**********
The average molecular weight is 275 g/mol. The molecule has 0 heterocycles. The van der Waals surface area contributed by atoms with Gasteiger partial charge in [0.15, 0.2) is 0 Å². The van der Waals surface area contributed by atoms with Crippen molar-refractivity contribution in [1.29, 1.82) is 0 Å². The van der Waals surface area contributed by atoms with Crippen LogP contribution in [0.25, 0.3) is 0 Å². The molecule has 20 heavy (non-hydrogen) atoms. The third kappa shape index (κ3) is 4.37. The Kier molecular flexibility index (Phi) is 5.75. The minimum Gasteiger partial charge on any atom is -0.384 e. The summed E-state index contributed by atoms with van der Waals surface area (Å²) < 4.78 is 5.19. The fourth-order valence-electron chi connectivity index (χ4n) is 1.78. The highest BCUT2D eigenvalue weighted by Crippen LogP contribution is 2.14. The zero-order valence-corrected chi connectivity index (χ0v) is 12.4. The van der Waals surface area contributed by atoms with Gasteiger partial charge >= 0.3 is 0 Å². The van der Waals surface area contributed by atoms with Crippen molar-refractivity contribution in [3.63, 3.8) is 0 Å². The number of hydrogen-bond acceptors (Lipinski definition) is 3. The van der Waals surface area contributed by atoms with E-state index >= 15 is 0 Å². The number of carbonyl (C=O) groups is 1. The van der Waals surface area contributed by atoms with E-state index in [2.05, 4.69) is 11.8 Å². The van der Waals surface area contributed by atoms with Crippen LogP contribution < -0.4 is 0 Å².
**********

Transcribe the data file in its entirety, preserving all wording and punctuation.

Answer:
The average molecular weight is 275 g/mol. The molecule has 0 heterocycles. The van der Waals surface area contributed by atoms with Gasteiger partial charge in [0.15, 0.2) is 0 Å². The van der Waals surface area contributed by atoms with Crippen molar-refractivity contribution in [1.29, 1.82) is 0 Å². The van der Waals surface area contributed by atoms with Crippen LogP contribution in [0.25, 0.3) is 0 Å². The molecule has 20 heavy (non-hydrogen) atoms. The third kappa shape index (κ3) is 4.37. The Kier molecular flexibility index (Phi) is 5.75. The minimum Gasteiger partial charge on any atom is -0.384 e. The summed E-state index contributed by atoms with van der Waals surface area (Å²) < 4.78 is 5.19. The fourth-order valence-electron chi connectivity index (χ4n) is 1.78. The highest BCUT2D eigenvalue weighted by Crippen LogP contribution is 2.14. The zero-order valence-corrected chi connectivity index (χ0v) is 12.4. The van der Waals surface area contributed by atoms with Gasteiger partial charge >= 0.3 is 0 Å². The van der Waals surface area contributed by atoms with Crippen molar-refractivity contribution in [3.63, 3.8) is 0 Å². The number of hydrogen-bond acceptors (Lipinski definition) is 3. The van der Waals surface area contributed by atoms with E-state index >= 15 is 0 Å². The number of carbonyl (C=O) groups is 1. The van der Waals surface area contributed by atoms with E-state index in [2.05, 4.69) is 11.8 Å². The van der Waals surface area contributed by atoms with Crippen LogP contribution < -0.4 is 0 Å².